This article by Jon Entine originally appeared on Forbes.
Five years after the government bailed out Fannie Mae and Freddie Mac by covering their combined $187.5 billion debt, taxpayers are about to be made whole, and record profits are set to stream in as far as the eye can see. But in a bizarre twist, the government may be poised to commit what some critics say could be the largest securities fraud in history.
Fannie Mae today reported an annual profit of $84 billion for $2013. Under the terms of the 2008 rescue, all of the profits will be sent to the Treasury. Fannie’s smaller rival, Freddie Mac is also set to confirm its astounding rebound next week. It’s a surprising turn of events and a windfall for the government—but potentially a looming disaster for shareholders who may lose billions for standing by the beleaguered organizations as the housing market seized during the Great Recession.
The two government-sponsored entities (GSEs), which own or guarantee a massive proportion of all home loans in the United States, were on the verge of collapse when the housing market buckled at the height of the financial crisis, prompting the government to put them into conservatorship, an alternative to liquidation that was supposed to protect both taxpayers and shareholders.
With the Treasury set to recoup its entire investment and then some, one would expect that the firms would be ready to exit government control and begin repaying their investors—more than 21,000 of them. But the near record windfall is for now mostly symbolic, as the government had re-engineered the original agreement to require the GSEs to send all their profits to the Treasury in perpetuity, meaning they can never exit government control.
And now in a disturbing turn of events, an explosive government document has emerged that suggests that the Obama Administration appears determined to liquidate most or all of their investments, as Congress stands by with proposals that would only codify the Administration’s plan—committing what an ‘odd fellows’ coalition of über-liberals, shareholder activists and hedge fund managers say could be the largest securities fraud in the history of the United States.
What’s the story behind the government’s apparent securities fraud?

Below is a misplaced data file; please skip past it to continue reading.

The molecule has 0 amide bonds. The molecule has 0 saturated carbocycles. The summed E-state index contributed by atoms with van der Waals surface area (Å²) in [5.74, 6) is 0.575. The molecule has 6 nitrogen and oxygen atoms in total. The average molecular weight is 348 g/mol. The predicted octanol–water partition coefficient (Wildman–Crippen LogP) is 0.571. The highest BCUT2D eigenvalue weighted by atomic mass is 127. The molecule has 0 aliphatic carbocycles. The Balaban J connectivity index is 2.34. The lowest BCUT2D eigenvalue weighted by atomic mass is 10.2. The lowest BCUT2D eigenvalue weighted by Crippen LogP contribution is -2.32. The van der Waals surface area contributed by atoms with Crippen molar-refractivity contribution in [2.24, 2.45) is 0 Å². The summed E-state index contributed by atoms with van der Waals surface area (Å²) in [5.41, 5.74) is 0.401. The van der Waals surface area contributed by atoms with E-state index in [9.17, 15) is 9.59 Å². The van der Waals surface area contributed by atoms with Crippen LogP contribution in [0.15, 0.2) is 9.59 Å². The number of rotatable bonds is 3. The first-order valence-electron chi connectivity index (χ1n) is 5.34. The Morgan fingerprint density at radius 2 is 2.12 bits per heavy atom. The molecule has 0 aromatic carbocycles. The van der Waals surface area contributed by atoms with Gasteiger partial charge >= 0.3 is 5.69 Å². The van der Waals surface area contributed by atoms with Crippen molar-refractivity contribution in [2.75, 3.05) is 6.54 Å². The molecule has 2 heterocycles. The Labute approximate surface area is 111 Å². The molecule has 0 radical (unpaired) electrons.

The burgeoning scandal swirls around what appear to be backroom policy decisions made in 2010, just as the housing market showed signs of recovery and the ink turned from black to red on Fannie and Freddie’s books.
While the government was publicly encouraging shareholders to hang on, officials at Treasury, backed by the Administration, quietly changed policy, hatching a plan to bankrupt them, including new investors who came on board after the crash at the Government’s wooing. According to an internal memo addressed to the Treasury secretary from Jeffrey A. Goldstein, then the under secretary for domestic finance, “the administration’s commitment to ensure existing common equity holders will not have access to any positive earnings from the GSEs in the future.”
The memo, which was produced in a lawsuit filed by Fannie and Freddie shareholders, was dated Dec. 20, 2010 and was made public at a shareholder’s rights forum held earlier this month in Washington. It puts controversial meat on the bone of a more ambiguous statement in Fannie Mae’s annual report: “[W]e are no longer managed with a strategy to maximize shareholder returns” and “every dollar of earnings that Fannie Mae and Freddie Mac generate will be used to benefit taxpayers for their investment in those firms.”
As New York Times’ business columnist Gretchen Morgensen summarized in a scathing piece last Sunday, two GSEs were not made aware of the new policy that essentially deprived them of future earnings. That appears to be in conflict with securities laws that require the disclosure of any “material” information that might affect an investor’s view of a company. In other words, federal officials were conspiring—that’s a word pregnant with implications but fair in this context—to treat shareholders more like characters in “Night of the Living Dead” than investors helping to keep a fragile agency afloat.
Did the government commit securities fraud? According to James Cummins, a leading securities lawyer who has litigated against Fannie and Freddie since 2004 on various issues, such a sharp switch in policy is “material information because it was going to tell people who might want to buy stock, ‘Hey, by the way, you’re not going to get any dividends and all of the earnings of the company are going to U.S. Treasury.’”
Who are these investors? They include hedge funds like Perry Capital and Pershing Square, but also thousands of other shareholders, including employees, pensioners, 401K funds, mutual funds and small banks, as well as individual shareholders. Among them are shareholder rights activists, including Ralph Nader.
Some of these shareholders are long term investors, who saw the stock plummet to pennies on the dollar, while others are funds that took recent but highly risky positions in hopes of benefiting from Fannie’s and Freddie’s recovery. Billions of dollars is at stake.
The litigants, including Nader, point to the government’s guarantee that it would “preserve and conserve the assets and property” of each entity. But the internal government document suggests that federal officials were doing anything but. Over the past two years they’ve siphoned off the profits of the GSEs and sent the money to the general treasury instead of repaying this obligation.
The litigants seek no damages nor do they want to short the government’s appropriate bonanza for the unanticipated market rebound.